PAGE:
Imagine an alternate reality of the United States in the 1960s, where the collective experience of the political elite had been formed in all-black baseball leagues. The country is led by President Jackie Robinson, Vice President Satchel Paige, and Secretary of State Willie Mays. Sounds crazy? Replace baseball with soccer, and you've got South Africa, a country that has given new meaning to "political football."
Much attention has been paid to President Nelson Mandela's role in South Africa's 1995 Rugby World Cup triumph, captured in the film Invictus. But Sean Jacobs, a Cape Town native, historian, and author, describes that tournament as "a blip" in South Africa's history of racial conflict. "The real story," he says, "is soccer."
And the real story begins several miles from the site of Cape Town's swanky new stadium -- on Robben Island, which will be clearly visible to billions of TV viewers as they tune in to this month's World Cup. The island prison colony was home to thousands of South Africa's political prisoners during the apartheid era. Of the men who played in the prison's soccer league, an astonishing number would go on to become important figures in shaping post-apartheid South Africa.
Their ranks include current President Jacob Zuma, opposition leader and former Defense Minister "Terror" Lekota, Minister of Human Settlements "Tokyo" Sexwale, and Kgalema Motlanthe, who completed former President Thabo Mbeki's second term. Mandela never participated; he watched the early games from an isolation block until the authorities built a wall to obstruct his view. Zuma had the distinction of doubling as a referee. Leave it to a future president to play one weekend and arbitrate the next.
More Than Just a Game, written by Chuck Korr and Marvin Close, revealed that Robben Island's inmates had two favorite books from the shelves of the prison library: Karl Marx's Das Kapital, and Denis Howell's Soccer Refereeing. After years of steadfast petitioning, prison authorities finally agreed in 1967 to let the inmates establish their own soccer league, the Makana Football Association. The prisoners spent their weekdays breaking rocks in the quarry, but two hours of every Saturday were reserved for soccer matches. Sunday evening was for talking about the game, Monday to Wednesday for dealing with breaches of rules, and Thursday and Friday for choosing squads and strategizing. The thought process among the players, according to Jacobs, was: "If we can run a league in these extreme conditions, then maybe we can run a country."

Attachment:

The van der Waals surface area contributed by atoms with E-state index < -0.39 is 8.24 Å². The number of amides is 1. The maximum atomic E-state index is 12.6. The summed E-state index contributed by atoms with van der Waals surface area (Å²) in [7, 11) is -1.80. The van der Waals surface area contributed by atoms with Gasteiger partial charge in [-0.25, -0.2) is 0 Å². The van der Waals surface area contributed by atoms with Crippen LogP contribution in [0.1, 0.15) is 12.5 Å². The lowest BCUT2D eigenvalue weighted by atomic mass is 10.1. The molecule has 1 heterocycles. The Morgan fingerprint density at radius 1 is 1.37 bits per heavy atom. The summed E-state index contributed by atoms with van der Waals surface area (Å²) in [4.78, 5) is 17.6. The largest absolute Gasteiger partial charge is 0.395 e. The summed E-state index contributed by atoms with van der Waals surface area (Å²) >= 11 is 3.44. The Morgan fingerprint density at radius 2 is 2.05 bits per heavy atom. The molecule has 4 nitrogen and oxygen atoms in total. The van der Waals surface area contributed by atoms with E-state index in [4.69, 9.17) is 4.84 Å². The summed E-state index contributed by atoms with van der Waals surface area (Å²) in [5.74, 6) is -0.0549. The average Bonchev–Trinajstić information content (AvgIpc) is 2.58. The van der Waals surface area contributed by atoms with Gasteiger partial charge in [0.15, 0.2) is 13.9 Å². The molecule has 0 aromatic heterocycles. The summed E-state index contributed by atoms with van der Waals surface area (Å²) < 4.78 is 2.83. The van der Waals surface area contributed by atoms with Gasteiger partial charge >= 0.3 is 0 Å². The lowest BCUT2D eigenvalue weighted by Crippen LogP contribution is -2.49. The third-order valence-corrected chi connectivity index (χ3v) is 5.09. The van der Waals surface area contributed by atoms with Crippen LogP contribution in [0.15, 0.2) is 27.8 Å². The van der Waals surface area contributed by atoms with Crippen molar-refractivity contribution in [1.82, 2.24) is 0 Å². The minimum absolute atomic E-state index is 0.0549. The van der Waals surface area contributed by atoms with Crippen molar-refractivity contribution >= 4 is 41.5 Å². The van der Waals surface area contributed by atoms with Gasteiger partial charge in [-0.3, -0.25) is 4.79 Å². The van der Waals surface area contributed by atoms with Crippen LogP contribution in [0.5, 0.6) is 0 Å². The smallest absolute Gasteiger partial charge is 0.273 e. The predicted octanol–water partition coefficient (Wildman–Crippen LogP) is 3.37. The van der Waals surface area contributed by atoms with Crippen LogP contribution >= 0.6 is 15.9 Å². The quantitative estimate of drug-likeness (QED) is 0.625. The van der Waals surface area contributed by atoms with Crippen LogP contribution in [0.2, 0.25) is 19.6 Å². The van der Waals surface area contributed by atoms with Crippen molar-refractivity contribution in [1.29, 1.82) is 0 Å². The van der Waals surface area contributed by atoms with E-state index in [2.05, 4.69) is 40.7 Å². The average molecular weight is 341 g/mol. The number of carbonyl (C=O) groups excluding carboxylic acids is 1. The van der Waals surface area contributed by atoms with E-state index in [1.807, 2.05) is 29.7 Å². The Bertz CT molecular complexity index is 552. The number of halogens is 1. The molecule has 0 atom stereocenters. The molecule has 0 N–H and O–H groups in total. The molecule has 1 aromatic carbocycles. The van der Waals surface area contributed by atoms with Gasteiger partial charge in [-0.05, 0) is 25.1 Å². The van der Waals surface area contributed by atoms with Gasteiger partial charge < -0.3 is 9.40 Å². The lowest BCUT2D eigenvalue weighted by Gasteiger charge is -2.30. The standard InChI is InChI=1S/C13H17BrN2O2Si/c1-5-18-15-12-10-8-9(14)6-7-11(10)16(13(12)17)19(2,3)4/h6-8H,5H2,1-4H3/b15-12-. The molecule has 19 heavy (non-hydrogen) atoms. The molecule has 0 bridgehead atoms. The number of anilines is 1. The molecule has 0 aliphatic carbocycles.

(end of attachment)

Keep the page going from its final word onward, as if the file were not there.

The Afrikaner officials of the apartheid regime never embraced soccer. They loved rugby and cricket and funded those sports generously, but saw soccer as a game for Africans. At first, they ignored the sport -- then they began to ban some matches. In April 1963, at the Natalspruit Sports Ground in Johannesburg, authorities locked the gates and left a note saying the day's games had been canceled. Fifteen thousand supporters scaled the gates, carrying an extra pair of goal posts to replace a set that had been removed. The matches went ahead.
The government would later try a new tack, organizing an annual match between black and white players. The plan, however, backfired: It merely emphasized the inequitable and racist nature of the country's political system. The matches did, however, succeed in undermining the apartheid regime in crucial ways. In 1976, the government allowed a mixed-race team to play against a visiting Argentine squad in Johannesburg. Black and white South Africans lined up together on the pitch, though the stands were still segregated. The home team won 5-0, including a hat trick for a then unknown black player named Jomo Sono. When he scored against Argentina, his teammates, black and white, did what teammates have always done: hugged and shook hands. This feel-good victory was overshadowed only a few weeks later, however, when approximately 500 black South Africans were killed in the Soweto uprising -- including Ariel Kgongoane, a prominent player for the Kaizer Chiefs.
Apartheid's opponents quickly seized on the potential of using soccer to rally support and raise funds. The African National Congress (ANC), then a banned underground movement, quickly realized that wherever there was soccer, there was a crowd. Political meetings suffered a blanket ban from 1976 onward, but it was far harder to prevent several members of a political party from sitting together in the stands, amid thousands. Zuma, for instance, would emerge from hiding to attend the matches of the Zulu Royals and confer with other politicians. And it's no coincidence that when Zuma returned from exile in Zambia in 1993, his first residence was at the home of the owner of the Orlando Pirates, one of the largest soccer teams in South Africa.
By the 1980s, activists commonly organized themselves into soccer squads to confound the regime. They could travel easily across international borders, and matches represented a valuable source of money for underground anti-apartheid organizations. Peter Alegi, a historian and author of African Soccerscapes, told me that as early as 1944, the revenue from soccer matches was being handed over to the ANC. Patson Banda, a former player for the Orlando Pirates, remembers one game that was played across the border in Zimbabwe in front of more than 100,000 paying fans. Again, the ANC received the proceeds collected at the gate.